During a media event in San Francisco, Ballmer showed off the new suite, which is designed heavily to suit the upcoming Windows 8, as well as to embrace the world of touch tablets.
Ballmer dubbed the new Office as “the most ambitious release of Microsoft Office that we’ve ever done” and “the most vibrant and exciting new release of Office in years.”
He frequently referred to it as “modern Office” and “Office as a service”, with a big emphasis on its cloud capabilities.
“This is a new generation of Office where Office is a service first. We’ll continue to make Office available as an application in traditional ways, but it’s the first round of Office that’s been designed from the get-go for Office to be a service. Your modern Office thinks cloud first,” Ballmer said.
“You can just click and start running Office immediately from the service. Office uses the cloud to remember what you were doing, where you were, what your preferences and favourites are, your documents and how you’re working together with other people to collaborate on those things. We need to support that for people in their individual lives and private lives, in addition to supporting enterprises in their business personas,” he added.
Microsoft’s recent acquisition of Yammer was also attributed as a core basis of the new suite’s focus on social integration and collaboration.
“We’ve made social a first class part of modern Office. One of the things that is certainly true is the way people work today is dramatically different to the way people worked when I started at Microsoft. One of the things we did that was big and to differentiate ourselves in 1980 was to give everybody a private office. I think that’s a great concept but it’s not a uniform concept and people today work in much more social and collaborative ways,” Ballmer said.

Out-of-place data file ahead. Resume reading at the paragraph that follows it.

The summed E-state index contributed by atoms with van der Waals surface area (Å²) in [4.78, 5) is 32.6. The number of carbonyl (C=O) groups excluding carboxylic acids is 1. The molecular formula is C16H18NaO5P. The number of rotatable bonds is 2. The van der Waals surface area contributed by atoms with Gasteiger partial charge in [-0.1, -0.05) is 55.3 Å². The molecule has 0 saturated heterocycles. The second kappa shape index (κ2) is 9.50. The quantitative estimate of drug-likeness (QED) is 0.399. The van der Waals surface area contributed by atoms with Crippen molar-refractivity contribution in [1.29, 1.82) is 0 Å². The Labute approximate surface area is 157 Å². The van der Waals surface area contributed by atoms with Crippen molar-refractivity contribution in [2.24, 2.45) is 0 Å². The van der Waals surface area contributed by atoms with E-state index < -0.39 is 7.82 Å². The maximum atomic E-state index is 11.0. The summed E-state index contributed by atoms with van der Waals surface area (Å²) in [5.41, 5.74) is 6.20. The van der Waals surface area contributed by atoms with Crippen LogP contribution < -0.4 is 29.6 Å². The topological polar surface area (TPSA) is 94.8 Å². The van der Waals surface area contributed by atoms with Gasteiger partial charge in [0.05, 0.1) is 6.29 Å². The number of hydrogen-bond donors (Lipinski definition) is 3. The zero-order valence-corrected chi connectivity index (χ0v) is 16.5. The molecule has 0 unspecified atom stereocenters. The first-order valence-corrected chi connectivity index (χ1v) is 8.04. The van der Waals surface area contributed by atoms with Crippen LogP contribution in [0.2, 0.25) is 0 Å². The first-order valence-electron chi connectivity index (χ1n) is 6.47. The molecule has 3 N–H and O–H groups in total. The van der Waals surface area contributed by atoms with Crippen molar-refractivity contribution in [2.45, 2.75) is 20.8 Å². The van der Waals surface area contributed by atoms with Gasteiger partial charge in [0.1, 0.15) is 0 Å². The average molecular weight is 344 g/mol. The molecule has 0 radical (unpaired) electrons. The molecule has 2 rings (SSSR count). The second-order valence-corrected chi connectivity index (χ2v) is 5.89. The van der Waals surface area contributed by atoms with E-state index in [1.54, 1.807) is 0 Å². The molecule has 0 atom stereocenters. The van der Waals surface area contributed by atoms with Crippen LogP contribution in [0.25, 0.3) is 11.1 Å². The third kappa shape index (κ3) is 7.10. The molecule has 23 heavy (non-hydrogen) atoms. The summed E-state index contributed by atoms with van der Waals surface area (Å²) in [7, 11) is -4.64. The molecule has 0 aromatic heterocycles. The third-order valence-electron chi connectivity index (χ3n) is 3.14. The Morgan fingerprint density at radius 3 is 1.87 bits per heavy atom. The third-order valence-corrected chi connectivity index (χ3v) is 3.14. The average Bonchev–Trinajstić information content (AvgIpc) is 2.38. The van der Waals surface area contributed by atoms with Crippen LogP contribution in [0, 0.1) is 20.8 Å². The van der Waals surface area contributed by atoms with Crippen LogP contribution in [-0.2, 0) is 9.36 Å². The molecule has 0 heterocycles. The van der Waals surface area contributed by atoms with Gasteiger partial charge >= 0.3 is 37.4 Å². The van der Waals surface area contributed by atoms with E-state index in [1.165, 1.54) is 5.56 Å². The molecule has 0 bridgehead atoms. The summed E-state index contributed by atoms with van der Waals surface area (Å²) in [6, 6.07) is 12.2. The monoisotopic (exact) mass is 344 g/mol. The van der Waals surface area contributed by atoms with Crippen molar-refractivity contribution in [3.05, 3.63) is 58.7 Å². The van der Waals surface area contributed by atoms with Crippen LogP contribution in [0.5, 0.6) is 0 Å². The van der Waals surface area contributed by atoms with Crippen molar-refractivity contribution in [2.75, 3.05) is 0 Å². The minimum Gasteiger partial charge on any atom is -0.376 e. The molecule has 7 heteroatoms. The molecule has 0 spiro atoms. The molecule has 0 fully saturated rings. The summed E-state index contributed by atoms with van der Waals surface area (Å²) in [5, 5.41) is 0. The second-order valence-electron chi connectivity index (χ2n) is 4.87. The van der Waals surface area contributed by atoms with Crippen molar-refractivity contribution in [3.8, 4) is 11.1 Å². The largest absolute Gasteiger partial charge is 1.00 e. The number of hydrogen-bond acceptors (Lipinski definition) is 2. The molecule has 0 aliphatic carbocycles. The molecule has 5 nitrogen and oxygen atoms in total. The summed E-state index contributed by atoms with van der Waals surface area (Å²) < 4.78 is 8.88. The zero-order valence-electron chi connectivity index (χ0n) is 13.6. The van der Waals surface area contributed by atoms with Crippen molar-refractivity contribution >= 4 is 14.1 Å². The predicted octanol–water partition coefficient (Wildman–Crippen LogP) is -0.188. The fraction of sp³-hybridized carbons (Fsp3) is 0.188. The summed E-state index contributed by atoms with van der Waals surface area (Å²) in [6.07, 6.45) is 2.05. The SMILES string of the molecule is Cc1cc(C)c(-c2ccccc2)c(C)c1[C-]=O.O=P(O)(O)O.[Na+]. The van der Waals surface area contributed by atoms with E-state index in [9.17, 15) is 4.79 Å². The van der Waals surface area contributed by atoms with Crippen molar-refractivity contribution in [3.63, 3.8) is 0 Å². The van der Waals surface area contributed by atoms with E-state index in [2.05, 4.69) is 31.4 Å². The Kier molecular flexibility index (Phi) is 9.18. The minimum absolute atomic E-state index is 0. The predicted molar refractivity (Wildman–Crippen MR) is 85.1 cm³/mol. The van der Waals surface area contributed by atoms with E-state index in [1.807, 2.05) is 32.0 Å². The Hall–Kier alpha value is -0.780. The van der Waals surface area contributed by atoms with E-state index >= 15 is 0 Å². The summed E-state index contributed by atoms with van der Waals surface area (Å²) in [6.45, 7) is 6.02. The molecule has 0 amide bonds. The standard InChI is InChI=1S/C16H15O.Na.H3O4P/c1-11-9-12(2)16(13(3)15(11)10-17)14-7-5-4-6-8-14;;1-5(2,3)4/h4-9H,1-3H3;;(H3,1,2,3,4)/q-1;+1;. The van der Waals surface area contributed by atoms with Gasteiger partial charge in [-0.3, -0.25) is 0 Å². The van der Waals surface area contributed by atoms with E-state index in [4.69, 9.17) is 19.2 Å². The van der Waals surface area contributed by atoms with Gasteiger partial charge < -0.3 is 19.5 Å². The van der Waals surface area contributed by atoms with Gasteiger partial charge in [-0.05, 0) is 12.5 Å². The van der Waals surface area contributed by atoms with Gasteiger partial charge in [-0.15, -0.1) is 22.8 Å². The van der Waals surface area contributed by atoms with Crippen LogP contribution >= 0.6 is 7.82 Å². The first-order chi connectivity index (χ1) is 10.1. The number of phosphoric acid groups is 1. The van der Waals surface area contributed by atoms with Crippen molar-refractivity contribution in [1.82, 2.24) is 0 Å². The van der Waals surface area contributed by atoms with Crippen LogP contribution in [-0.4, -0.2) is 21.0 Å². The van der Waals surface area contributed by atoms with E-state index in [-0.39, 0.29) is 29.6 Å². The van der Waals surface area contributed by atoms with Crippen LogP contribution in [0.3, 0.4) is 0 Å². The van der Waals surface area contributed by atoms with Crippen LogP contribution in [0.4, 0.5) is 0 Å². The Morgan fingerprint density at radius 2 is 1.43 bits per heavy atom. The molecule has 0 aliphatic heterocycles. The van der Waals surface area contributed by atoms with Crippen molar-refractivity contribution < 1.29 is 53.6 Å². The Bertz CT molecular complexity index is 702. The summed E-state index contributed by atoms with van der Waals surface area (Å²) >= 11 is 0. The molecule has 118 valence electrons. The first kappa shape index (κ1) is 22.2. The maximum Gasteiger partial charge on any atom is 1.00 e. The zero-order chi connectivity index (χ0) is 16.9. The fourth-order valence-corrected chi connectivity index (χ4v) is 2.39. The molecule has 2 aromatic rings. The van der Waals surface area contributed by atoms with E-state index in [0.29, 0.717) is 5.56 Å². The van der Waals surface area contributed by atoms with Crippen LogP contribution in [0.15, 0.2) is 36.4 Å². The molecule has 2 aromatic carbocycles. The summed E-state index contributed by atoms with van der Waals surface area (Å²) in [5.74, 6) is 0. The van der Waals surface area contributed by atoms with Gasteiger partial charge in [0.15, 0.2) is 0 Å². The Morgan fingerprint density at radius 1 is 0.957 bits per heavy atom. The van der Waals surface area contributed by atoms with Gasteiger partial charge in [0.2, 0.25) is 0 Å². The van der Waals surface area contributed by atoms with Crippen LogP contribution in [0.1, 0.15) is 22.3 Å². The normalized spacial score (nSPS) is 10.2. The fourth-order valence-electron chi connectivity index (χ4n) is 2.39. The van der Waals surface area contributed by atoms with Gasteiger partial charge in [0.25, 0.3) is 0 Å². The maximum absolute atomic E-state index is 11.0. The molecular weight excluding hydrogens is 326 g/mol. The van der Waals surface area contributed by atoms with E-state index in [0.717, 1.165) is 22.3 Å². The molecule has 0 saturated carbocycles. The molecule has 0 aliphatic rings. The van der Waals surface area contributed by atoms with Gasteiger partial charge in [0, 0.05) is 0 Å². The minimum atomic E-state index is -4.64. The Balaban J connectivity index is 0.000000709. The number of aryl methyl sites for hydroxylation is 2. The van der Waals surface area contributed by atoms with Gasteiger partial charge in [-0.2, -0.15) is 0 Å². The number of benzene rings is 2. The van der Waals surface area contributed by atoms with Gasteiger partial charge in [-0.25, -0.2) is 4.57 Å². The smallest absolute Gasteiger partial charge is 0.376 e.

“You see that reflected in this wave of Office. The embrace of Skype, the ability to work on projects and collaborate together. We need to let individuals in an organisation band together and then work together where appropriate under the administrative control of the enterprise,” he added.
With the Microsoft Surface set to go directly up against the iPad the big question on everybody’s mind was whether the new Office will be offered on the iPad, or indeed other tablet operating devices.
Whilst Microsoft deciding not to let users download the new Office on iPad could shift more of its own tablets, it would also mean sacrificing sales in a market that Apple dominates.
However, Microsoft refrained from answering this vital question, or indeed the exact release date of the product.
Despite this, Ballmer spoke with a lot of excitement about the new Office, Windows 8 and Microsoft Surface. He slated 2012 as one of Microsoft’s most important years ever.
“It is an amazing time to be at Microsoft. The Windows 8 launch is right around the corner with availability coming in October. In a sense, it feels a lot to us like 1995. While individually I think the new Office and Windows 8 are quite remarkable, together I think they’re quite magical. In this case we took the extra step,” Ballmer said.
“We said we need a piece of hardware that really shows off this uncompromised experience between work and play, and so with the Microsoft Surface and the full range of Office productivity available on that device, and on the full range of Windows 8 devices from our partners, I think you almost go beyond magical to something that is just incredibly exciting,” he added.
A preview of the new Office suite is now available on the Microsoft website.
Ben Rossi is reporting for Computer News Middle East live from San Francisco. You can see tweets from the event at www.twitter.com/computernewsme.